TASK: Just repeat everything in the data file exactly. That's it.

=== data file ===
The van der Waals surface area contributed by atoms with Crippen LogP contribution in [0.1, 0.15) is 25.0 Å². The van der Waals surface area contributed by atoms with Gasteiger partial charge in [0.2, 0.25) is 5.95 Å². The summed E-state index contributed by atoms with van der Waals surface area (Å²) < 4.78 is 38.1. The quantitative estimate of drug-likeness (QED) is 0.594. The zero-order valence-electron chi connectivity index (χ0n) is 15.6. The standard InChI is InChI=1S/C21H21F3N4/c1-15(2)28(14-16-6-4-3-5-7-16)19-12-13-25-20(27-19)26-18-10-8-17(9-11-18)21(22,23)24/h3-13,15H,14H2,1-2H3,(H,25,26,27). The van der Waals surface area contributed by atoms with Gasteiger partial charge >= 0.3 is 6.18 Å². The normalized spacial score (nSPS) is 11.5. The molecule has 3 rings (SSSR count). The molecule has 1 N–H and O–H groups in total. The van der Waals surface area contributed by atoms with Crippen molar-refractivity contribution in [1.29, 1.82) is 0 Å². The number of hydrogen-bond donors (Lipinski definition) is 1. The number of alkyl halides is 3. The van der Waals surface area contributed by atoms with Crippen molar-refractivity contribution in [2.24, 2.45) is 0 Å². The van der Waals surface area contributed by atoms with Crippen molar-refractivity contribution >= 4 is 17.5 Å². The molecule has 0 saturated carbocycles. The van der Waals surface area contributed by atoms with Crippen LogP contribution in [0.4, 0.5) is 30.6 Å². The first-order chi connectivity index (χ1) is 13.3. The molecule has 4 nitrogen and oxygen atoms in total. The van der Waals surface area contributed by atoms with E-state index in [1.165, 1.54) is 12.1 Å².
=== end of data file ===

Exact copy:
The van der Waals surface area contributed by atoms with Crippen LogP contribution in [0.1, 0.15) is 25.0 Å². The van der Waals surface area contributed by atoms with Gasteiger partial charge in [0.2, 0.25) is 5.95 Å². The summed E-state index contributed by atoms with van der Waals surface area (Å²) < 4.78 is 38.1. The quantitative estimate of drug-likeness (QED) is 0.594. The zero-order valence-electron chi connectivity index (χ0n) is 15.6. The standard InChI is InChI=1S/C21H21F3N4/c1-15(2)28(14-16-6-4-3-5-7-16)19-12-13-25-20(27-19)26-18-10-8-17(9-11-18)21(22,23)24/h3-13,15H,14H2,1-2H3,(H,25,26,27). The van der Waals surface area contributed by atoms with Gasteiger partial charge >= 0.3 is 6.18 Å². The normalized spacial score (nSPS) is 11.5. The molecule has 3 rings (SSSR count). The molecule has 1 N–H and O–H groups in total. The van der Waals surface area contributed by atoms with Crippen molar-refractivity contribution in [1.29, 1.82) is 0 Å². The number of hydrogen-bond donors (Lipinski definition) is 1. The number of alkyl halides is 3. The van der Waals surface area contributed by atoms with Crippen molar-refractivity contribution in [2.24, 2.45) is 0 Å². The van der Waals surface area contributed by atoms with Crippen molar-refractivity contribution >= 4 is 17.5 Å². The molecule has 0 saturated carbocycles. The van der Waals surface area contributed by atoms with Crippen LogP contribution in [0.4, 0.5) is 30.6 Å². The first-order chi connectivity index (χ1) is 13.3. The molecule has 4 nitrogen and oxygen atoms in total. The van der Waals surface area contributed by atoms with E-state index in [1.165, 1.54) is 12.1 Å².